At the same time Halakith’s point of view is still called into question in the more welcoming nature of the Federation. One example Pava gives are all-female crews of Andorian ice schooners finding…a method of curing the loneliness. (And Jake proving that perving still exists in the 24th century.) The comic doesn’t take one side or the other but, in keeping with T’Prell/Selke’s own struggle, tries to find common ground in understanding why Halakith thinks what she does without condoning those beliefs. In a modern story Halakith would immediately be treated as wrong and hateful, and she would either not have been recruited or possibly shoved out an airlock or joining some anti-gay fanatic group that tries to kill Yoshi to show how bad it is to hate homosexuals. Although admittedly a case could be made that it leans more towards Yoshi it’s due to the acceptance of that version of Earth and the Federation as a whole but admits that as a dying race something that would not benefit the attempts to save the species being taboo has some logic to it. Basically Yoshi has the, and please pardon my phrasing, luxury (possibly privilege) of exploring—shall we say non-reproductive orientations while Halakith, who now will have to find someone here that she can reproduce with if only to keep any semblance of her species alive (that would still be interspecies and not full-blooded…whatever her people are called), does not, nor did her people as the birth rate dropped before her people were wiped out.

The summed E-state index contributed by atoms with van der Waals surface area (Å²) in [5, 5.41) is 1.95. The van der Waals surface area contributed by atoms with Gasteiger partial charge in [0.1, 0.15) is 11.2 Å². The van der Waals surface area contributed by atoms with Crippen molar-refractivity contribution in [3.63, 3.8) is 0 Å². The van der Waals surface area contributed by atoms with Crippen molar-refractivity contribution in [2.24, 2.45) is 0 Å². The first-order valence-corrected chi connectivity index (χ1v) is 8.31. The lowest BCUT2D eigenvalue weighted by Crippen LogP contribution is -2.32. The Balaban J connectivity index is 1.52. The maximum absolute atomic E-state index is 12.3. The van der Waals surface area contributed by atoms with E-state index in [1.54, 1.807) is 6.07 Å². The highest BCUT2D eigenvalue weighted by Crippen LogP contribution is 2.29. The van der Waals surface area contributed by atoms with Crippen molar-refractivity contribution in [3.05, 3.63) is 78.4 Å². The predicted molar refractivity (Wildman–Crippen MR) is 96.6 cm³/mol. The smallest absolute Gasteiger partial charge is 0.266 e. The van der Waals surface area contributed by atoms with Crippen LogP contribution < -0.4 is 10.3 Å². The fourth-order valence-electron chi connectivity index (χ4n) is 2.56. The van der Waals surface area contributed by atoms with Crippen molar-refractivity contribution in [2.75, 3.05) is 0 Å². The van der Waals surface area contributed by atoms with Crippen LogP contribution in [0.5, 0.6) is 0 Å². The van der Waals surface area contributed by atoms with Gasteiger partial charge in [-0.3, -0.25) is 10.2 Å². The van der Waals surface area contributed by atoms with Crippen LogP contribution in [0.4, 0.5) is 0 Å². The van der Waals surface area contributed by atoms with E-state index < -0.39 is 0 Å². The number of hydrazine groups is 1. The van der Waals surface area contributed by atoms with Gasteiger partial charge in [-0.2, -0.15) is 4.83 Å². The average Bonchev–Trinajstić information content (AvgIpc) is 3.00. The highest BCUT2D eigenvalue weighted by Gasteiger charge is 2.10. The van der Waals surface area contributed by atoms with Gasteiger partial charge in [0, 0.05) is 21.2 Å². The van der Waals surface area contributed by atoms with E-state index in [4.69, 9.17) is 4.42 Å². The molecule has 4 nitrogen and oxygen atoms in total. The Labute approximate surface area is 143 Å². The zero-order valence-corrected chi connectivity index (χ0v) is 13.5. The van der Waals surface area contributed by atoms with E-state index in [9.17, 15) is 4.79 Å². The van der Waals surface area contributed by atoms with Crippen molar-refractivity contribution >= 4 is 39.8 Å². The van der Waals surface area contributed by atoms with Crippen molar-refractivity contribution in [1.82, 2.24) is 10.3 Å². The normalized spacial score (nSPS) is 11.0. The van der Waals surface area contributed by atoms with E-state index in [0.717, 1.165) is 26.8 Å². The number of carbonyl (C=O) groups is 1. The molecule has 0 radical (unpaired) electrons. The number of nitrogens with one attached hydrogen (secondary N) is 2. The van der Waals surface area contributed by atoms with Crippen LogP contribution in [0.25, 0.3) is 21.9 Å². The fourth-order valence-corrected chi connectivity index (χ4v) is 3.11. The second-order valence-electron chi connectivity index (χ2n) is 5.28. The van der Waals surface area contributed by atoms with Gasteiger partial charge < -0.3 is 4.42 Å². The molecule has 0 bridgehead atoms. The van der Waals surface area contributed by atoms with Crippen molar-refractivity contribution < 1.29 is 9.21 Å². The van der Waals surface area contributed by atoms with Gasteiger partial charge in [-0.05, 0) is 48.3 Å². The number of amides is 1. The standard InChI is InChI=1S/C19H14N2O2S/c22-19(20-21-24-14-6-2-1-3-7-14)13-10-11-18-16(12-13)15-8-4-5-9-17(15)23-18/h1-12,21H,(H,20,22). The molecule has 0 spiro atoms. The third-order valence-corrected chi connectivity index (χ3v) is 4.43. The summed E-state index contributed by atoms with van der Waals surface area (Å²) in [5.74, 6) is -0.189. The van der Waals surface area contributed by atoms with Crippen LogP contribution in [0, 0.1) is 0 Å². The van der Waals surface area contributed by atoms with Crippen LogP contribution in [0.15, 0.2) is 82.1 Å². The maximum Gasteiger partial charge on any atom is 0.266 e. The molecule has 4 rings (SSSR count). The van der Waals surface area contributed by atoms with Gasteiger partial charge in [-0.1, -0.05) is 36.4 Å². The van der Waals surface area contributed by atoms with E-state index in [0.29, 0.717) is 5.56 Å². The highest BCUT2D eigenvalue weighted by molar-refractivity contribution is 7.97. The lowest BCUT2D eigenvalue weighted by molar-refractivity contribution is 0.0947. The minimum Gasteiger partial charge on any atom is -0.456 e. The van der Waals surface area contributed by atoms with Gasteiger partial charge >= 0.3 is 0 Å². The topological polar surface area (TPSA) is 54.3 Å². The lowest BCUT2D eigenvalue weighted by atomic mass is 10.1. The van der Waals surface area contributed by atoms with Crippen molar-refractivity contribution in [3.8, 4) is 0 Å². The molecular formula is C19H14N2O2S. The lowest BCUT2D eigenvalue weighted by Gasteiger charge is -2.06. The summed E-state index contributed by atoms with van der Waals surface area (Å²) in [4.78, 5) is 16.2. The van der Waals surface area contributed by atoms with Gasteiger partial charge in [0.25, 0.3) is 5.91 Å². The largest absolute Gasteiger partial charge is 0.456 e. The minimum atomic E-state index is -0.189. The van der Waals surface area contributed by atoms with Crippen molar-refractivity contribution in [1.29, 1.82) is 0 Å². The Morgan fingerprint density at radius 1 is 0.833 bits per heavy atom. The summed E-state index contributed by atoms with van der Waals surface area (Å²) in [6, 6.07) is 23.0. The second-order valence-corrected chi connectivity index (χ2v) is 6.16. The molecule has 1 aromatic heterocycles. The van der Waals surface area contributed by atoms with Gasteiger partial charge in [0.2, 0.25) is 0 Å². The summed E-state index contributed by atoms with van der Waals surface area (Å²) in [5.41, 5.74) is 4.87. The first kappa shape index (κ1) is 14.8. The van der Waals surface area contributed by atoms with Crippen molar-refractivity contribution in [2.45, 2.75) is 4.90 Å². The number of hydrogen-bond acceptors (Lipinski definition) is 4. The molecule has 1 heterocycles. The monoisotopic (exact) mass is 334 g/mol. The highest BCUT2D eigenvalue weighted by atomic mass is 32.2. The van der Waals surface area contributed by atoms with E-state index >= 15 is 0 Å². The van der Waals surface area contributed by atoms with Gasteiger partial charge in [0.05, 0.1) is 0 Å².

The only thing that concerns me, and this is may be because of how social issues are heavy-handedly approached by current writers at both Marvel and the Star Trek writing room that wasn’t an issue back in 1998, is that we’ve seen no indication of Yoshi being gay until now. Granted we also saw no indication of him being straight or asexual because his sexual orientation had no bearing on the story (today he’d probably have a rainbow colored Starfleet badge and be very effeminate or something) so it’s not the same as, for example, Bobby  “Iceman” Drake suddenly being a gay character despite years of the contrary in the Marvel Universe, or Sulu being gay in the Kelvin timeline despite protests from Sulu’s original portrayer, who just happens to also be a vocal supporter of gay rights after coming out himself, that Sulu was created as straight in the show. (Then again, the Kelvin movies bare little resemblance to the classic TV continuity anyway.) Overall the way they approached this, tying into the theme of the issue, was well handled and I don’t think today’s writers would even want to attempt this, never mind succeed at it. They seem to be less about understanding and more about…well, being a Borg-like groupthink with no flexibility. Agree with me or die rather than find understanding and compromise, and that does exist to an extent on the other side, it’s just only one of them had a stronghold on the culture and related storytelling outlets right now. Just as T’Prell and Selke had to find common purpose, cultural understanding, and unity–the supposed foundations of the Federation that Starfleet is sworn to protect and promote, so too will Yoshi and Halakith have to learn to accept each other as fellow beings even if they disagree on this issue.

What I think overall: This was a great use of a shared theme, and somehow we still got a bit of action…NOT THAT KIND, JAKE! A better issue that it would have been in 2022 and it will be interesting how this new T’Prell operates…for the few remaining issues in the Marvel/Paramount run.


About ShadowWing Tronix

A would be comic writer looking to organize his living space as well as his thoughts. So I have a blog for each goal. :)